Back in the … gulp … late 90s, many software vendors were slow to realize that customer finance (successfully used for providing leasing to grow and accelerate hardware sales) had any utility in their fast growing industry. For a short period of time, it wasn’t even clear that cost justification was required. And then the dotcom bubble burst. Suddenly financial sales execution mattered again—cost justification to help customers understand why they should buy and extended payment deal structures to make it easier to buy.
Fast forward to the present day and everything is feeling a bit cloudy. Offering subscriptions has become a popular bridge to establishing more consistent recurring revenue in the hopes of cranking up a company’s valuation multiplier. And now many software subscription vendors are questioning whether customer finance (successfully used for providing extended payments to grow and accelerate software sales) has any utility in their fast-growing industry.
Albert Einstein famously declared “Dancers are the athletes of God,” and rightfully so. A dancer, a ballet dancer in particular, must possess the strength, endurance, and stamina of a professional athlete all while maintaining the grace, artistry and control that is instrumental to success in the world of ballet. Ballet is not just tutus and pointe shoes–it is physically and mentally demanding. Ballet is no joke.
Many sales managers have a propensity to hire former athletes. However I’d be inclined to seek out a ballet dancer.
Presentation and Preparation
There are many parallels between ballet and top sales reps. Let’s start with an easy one. A strong dancer will convey a story holding command of the audience throughout the performance. A dancer will practice, practice, practice and then practice some more, perfecting each step. They don’t just get up on stage and “wing it.” They’re prepared. Dancers may need to improvise a sequence or two, but regardless when they step on stage, they have a plan and steps (literally) in place to execute. (more…)
I was listening to the news recently, and two political analysts were “unpacking” comments made by a political figure. I thought, when did “unpack” suddenly come to mean something other than taking things out of a suitcase? Turns out it’s good that I’m not an etymologist, because the answer is: more than 100 years ago. According to Merriam-Webster, one of the official definitions of “unpack” is: to analyze the nature of (something) by examining in detail.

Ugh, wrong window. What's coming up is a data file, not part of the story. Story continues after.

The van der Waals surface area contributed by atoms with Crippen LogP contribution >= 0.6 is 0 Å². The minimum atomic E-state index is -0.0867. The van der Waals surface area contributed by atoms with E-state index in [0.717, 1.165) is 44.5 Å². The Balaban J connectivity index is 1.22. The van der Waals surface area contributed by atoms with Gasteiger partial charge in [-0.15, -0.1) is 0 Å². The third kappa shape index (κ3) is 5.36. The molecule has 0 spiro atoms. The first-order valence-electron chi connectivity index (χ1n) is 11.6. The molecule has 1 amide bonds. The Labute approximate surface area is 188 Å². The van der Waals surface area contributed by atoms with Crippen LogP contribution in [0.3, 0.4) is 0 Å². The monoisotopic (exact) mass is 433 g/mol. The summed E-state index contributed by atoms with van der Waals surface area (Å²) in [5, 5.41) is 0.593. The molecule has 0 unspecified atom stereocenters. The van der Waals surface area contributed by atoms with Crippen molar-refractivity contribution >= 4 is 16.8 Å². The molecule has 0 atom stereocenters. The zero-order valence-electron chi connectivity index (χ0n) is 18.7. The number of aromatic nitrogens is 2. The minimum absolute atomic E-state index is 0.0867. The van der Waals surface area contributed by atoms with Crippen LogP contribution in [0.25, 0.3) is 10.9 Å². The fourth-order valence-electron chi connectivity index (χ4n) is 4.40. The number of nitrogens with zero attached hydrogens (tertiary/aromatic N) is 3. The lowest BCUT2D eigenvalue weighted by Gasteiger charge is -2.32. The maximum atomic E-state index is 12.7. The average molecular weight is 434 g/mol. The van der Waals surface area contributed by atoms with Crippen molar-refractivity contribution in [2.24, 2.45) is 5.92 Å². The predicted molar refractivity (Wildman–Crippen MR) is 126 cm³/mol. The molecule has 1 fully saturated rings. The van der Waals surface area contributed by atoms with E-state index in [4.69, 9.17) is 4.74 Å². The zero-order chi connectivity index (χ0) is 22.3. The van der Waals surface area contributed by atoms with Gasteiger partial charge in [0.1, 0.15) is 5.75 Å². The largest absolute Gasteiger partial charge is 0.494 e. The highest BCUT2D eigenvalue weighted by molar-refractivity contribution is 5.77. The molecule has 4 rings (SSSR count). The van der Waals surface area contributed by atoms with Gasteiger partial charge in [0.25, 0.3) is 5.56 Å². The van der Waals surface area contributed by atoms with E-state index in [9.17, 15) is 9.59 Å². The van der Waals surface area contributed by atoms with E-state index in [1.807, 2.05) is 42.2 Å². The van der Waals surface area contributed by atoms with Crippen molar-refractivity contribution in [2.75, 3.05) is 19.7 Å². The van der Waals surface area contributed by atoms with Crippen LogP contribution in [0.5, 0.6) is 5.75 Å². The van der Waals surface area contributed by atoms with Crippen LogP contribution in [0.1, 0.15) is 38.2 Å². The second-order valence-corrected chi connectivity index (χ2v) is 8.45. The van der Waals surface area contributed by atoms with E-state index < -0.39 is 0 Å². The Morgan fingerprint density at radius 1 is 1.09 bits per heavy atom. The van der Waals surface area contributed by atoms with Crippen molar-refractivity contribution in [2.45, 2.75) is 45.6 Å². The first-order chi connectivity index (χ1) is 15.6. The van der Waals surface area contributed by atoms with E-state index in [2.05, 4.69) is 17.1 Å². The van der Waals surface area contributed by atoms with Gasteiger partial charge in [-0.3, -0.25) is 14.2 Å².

I was reminded of this alternate definition in re-reading Denise Garcia’s great blog post on Sales to Service, when she suggests the importance of serving and understanding your customer.
In working closely with hundreds of successful sales professionals over the years, I’ve seen it proven that a clear understanding of what’s really important to you customer is critical to success on both sides of a vendor / customer relationship. This may be intuitive when it comes to the use and application of technology. In my experience, unpacking all of the information your customer provides (or alludes to) is just as important in making your solutions more consumable for the buyer. And making your products consumable for the buyer is essential in reaching your sales goals.
Customers expect a solution that not only quantifies the value of technology, but also integrates that value with the economics of the solution in a way that resonates with multiple stakeholders in their organization including business and financial buyers. Creatively structuring deals, overcoming customer objections, and reinforcing the comprehensive value of a solution is why many of our clients rely on our expertise to help them grow sales and perfect related execution. But what happens when a client is truly not interested in buying, no matter how compelling your solution may be? Is there a more efficient way to identify non-buying signals sooner so you can be more effective in sales?
Helping sales teams properly qualify their deals is a big part of TFP’s DNA and an important part of the sales cycle. As we enter 2017, I would like to take a moment to focus on deal qualification—in particular, how to maximize your time by embracing rejection and getting to “no” faster.
Selling technology to IT buyers is executed in one lexicon, one language. Selling to financial and business buyers (and influencers) requires sales teams to embrace a second language. In a recent conversation with the CFO of a high growth software company, he described one of the management team’s objectives as “reducing sales friction”, a good topic for discussion today.